Girl power

Stories of the Midwest's darker side.

Corn-filled landscapes and icy Indiana winters come alive in Elizabeth Stuckey-French's debut story collection, The First Paper Girl in Red Oak, Iowa. In each of the book's 12 stories, Stuckey-French skillfully blends landscape and narrative to create a vivid picture of the Midwest and its inhabitants. At the same time, she applies a subtle feminist light to troubled women's (and a few men's) lives.


by Elizabeth Stuckey-French (Doubleday, $29.95)

The Midwesterners who populate Stuckey-French's tales come across as quirky and distinct at first, but in the end they lack believability. The title story, "The First Paper Girl in Red Oak, Iowa," follows Cherry and her two kids on a road trip to meet their dad at a convention. Along the way, Cherry falls for an asshole stranger while her daughter, boiling over with Girl Power, disapproves. Eventually, we're given a somewhat vague message about the socialization of women from independent girlhood to male-dependent womanhood. The result? An enjoyable, moving read that nevertheless fails to break new ground.

When Stuckey-French does explore new territory, she introduces characters whose actions never really make sense. Nonetheless, the author excels in telling stories from a young woman's perspective. In "Junior," the strongest story of the bunch, a troubled teenage girl tries to drown a child in a public pool. Sophie, the protagonist, isn't supposed to be a psycho, but instead wants to distinguish herself from her older sister, a pool lifeguard by day and a housewife-like servant for their lazy single father by night. "I had become a delinquent because I did not intend to take my turn as Daddy's nursemaid," Sophie declares, to explain her assault. While the drama of this resistance makes for a better story, Sophie's shockingly violent way of crying for attention is pretty far-fetched. (I don't think Betty Friedan would advocate her strategy, either.)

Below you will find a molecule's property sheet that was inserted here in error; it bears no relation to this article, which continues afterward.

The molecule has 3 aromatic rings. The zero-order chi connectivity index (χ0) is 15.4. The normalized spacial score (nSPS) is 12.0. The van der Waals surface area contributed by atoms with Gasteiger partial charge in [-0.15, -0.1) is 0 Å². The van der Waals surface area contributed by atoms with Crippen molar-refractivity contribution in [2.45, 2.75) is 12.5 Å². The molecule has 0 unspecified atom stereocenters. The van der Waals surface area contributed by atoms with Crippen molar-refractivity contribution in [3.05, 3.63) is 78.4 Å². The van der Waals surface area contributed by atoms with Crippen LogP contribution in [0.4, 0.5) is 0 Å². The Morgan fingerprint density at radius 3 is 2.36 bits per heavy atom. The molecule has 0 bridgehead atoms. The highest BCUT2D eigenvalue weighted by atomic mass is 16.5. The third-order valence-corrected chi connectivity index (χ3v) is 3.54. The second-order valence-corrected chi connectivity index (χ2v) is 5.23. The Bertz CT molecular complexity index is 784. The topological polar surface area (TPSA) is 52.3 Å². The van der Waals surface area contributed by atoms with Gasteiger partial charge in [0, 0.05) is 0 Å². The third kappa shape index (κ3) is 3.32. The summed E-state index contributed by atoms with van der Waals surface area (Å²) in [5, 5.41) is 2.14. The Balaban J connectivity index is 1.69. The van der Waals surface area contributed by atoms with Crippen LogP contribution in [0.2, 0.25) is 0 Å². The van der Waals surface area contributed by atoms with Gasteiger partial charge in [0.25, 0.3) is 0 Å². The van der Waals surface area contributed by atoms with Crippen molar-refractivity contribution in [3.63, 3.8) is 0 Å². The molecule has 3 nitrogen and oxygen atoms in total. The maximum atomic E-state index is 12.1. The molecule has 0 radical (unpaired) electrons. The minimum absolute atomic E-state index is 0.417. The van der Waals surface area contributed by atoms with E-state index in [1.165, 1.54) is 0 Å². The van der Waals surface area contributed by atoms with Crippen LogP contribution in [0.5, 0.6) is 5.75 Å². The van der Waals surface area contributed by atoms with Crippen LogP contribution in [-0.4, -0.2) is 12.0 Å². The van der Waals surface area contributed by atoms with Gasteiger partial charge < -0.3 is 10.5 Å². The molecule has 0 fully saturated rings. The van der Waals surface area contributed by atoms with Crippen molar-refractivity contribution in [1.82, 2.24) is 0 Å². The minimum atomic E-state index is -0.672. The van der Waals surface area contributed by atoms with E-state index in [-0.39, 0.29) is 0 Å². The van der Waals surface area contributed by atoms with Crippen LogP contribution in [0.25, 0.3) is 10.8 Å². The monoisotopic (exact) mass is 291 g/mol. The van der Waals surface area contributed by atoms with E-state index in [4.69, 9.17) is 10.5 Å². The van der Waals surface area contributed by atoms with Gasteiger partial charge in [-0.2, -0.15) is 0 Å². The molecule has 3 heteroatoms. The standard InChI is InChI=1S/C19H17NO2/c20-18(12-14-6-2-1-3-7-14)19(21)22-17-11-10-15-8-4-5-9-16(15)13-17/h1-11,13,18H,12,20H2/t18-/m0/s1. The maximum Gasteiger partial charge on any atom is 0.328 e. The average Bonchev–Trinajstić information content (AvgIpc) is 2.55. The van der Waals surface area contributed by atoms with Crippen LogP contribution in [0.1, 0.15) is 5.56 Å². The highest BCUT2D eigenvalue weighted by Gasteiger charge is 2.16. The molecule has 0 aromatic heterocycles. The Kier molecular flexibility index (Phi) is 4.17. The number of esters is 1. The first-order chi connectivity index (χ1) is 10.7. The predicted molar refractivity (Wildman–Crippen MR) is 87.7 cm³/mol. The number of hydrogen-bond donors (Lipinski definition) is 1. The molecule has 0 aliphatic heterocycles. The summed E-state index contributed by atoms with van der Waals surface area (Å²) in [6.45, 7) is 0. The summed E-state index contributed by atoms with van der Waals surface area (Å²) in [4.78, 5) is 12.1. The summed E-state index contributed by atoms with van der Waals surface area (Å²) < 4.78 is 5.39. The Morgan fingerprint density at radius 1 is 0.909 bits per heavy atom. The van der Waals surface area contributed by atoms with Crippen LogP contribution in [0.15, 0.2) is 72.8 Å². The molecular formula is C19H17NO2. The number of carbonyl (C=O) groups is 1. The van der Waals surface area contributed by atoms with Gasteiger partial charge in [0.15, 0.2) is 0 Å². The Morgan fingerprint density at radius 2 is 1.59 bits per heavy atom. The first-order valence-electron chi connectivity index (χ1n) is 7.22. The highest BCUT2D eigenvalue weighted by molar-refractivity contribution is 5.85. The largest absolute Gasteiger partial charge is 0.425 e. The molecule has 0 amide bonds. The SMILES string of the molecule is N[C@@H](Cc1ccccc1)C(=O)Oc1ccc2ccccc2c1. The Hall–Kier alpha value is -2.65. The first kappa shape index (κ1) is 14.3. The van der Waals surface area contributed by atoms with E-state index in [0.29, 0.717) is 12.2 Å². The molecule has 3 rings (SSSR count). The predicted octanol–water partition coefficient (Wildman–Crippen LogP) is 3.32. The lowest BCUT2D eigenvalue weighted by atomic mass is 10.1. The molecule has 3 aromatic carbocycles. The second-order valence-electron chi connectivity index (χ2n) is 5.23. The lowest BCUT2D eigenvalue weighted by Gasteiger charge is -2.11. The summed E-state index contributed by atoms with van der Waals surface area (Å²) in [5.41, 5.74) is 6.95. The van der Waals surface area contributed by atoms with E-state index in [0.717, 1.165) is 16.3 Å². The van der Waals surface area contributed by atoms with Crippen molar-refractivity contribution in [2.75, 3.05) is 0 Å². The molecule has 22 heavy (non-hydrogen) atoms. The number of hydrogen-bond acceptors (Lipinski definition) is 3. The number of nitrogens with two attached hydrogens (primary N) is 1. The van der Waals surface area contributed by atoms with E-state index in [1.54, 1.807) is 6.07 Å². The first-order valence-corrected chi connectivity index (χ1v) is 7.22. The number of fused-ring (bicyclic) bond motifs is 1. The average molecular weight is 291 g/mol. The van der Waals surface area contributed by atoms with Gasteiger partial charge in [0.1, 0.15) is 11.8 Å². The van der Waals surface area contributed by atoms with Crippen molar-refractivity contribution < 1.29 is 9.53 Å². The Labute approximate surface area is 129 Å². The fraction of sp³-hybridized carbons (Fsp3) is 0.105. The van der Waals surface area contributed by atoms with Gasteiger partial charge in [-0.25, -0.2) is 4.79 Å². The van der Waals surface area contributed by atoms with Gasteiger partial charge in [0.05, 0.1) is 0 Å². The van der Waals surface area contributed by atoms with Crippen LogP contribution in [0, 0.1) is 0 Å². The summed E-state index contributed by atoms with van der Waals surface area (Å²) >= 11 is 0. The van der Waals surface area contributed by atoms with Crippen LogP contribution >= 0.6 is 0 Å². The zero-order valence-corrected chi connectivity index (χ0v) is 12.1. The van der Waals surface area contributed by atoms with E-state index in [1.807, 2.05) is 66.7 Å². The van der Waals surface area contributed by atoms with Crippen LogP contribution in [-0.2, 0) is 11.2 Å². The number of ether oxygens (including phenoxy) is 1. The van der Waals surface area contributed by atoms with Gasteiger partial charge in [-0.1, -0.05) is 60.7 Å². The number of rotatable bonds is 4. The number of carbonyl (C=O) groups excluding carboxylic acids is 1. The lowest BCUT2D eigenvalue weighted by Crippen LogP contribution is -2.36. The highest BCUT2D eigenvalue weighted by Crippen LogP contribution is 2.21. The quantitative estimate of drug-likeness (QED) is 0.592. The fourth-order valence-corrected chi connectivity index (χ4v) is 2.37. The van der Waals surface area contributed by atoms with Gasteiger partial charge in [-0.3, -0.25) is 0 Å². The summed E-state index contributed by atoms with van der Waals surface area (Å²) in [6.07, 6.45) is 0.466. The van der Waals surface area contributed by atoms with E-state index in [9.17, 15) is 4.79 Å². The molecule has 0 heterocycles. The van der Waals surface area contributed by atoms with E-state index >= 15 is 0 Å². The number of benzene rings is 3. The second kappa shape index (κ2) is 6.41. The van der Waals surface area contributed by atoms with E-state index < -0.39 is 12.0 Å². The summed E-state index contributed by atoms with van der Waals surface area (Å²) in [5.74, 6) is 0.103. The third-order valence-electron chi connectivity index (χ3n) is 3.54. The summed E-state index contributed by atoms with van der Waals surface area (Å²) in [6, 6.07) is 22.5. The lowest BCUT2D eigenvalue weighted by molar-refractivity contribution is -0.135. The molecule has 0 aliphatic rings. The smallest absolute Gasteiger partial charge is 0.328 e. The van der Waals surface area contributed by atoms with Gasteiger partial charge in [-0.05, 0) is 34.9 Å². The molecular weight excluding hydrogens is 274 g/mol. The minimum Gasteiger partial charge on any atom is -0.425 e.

Other stories move beyond young women, with mixed success. In "Scavenger Hunt," a woman tracks down her long-lost adult son, dodging the advances of warty men along the way. One of those People magazine photos of unusual small-town phenomena seems to have inspired "Leufredus," which features Katie and her stepdaughter Tippy as just two more pregnant women in an Indiana county's amazing baby boom. In "Electric Wizard," a teacher fends off the demanding parents of a teenager who has just killed himself. The final story, "The Visible Man," describes a spontaneous lunchtime s顮ce between an elderly woman and the woman who once employed her as a maid.

Stuckey-French's grasp on Midwestern tone and subtlety rarely falters, and she can adopt the voice of a teenage girl like nobody's business. Unfortunately, many of her images and stories fail to get off the ground.

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